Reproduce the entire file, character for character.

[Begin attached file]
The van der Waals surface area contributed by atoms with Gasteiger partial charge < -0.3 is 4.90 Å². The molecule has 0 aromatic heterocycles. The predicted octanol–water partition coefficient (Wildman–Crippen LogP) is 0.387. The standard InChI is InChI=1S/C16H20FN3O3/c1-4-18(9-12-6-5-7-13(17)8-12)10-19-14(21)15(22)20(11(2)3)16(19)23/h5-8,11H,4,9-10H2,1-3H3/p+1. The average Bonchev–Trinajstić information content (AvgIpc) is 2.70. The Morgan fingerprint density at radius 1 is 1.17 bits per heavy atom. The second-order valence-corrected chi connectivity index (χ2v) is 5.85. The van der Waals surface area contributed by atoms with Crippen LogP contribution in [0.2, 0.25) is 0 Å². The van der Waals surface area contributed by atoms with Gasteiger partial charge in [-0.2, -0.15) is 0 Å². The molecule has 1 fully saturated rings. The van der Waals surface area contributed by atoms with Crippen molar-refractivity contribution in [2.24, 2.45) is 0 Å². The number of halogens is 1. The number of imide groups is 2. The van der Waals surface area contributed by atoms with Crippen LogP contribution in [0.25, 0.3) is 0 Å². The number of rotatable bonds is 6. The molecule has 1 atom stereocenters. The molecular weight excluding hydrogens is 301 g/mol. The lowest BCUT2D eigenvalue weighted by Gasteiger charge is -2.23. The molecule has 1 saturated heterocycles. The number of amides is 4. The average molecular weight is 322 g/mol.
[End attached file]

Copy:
The van der Waals surface area contributed by atoms with Gasteiger partial charge < -0.3 is 4.90 Å². The molecule has 0 aromatic heterocycles. The predicted octanol–water partition coefficient (Wildman–Crippen LogP) is 0.387. The standard InChI is InChI=1S/C16H20FN3O3/c1-4-18(9-12-6-5-7-13(17)8-12)10-19-14(21)15(22)20(11(2)3)16(19)23/h5-8,11H,4,9-10H2,1-3H3/p+1. The average Bonchev–Trinajstić information content (AvgIpc) is 2.70. The Morgan fingerprint density at radius 1 is 1.17 bits per heavy atom. The second-order valence-corrected chi connectivity index (χ2v) is 5.85. The van der Waals surface area contributed by atoms with Crippen LogP contribution in [0.2, 0.25) is 0 Å². The van der Waals surface area contributed by atoms with Gasteiger partial charge in [-0.2, -0.15) is 0 Å². The molecule has 1 fully saturated rings. The van der Waals surface area contributed by atoms with Crippen molar-refractivity contribution in [2.24, 2.45) is 0 Å². The number of halogens is 1. The number of imide groups is 2. The van der Waals surface area contributed by atoms with Crippen LogP contribution in [0.25, 0.3) is 0 Å². The number of rotatable bonds is 6. The molecule has 1 atom stereocenters. The molecular weight excluding hydrogens is 301 g/mol. The lowest BCUT2D eigenvalue weighted by Gasteiger charge is -2.23. The molecule has 1 saturated heterocycles. The number of amides is 4. The average molecular weight is 322 g/mol.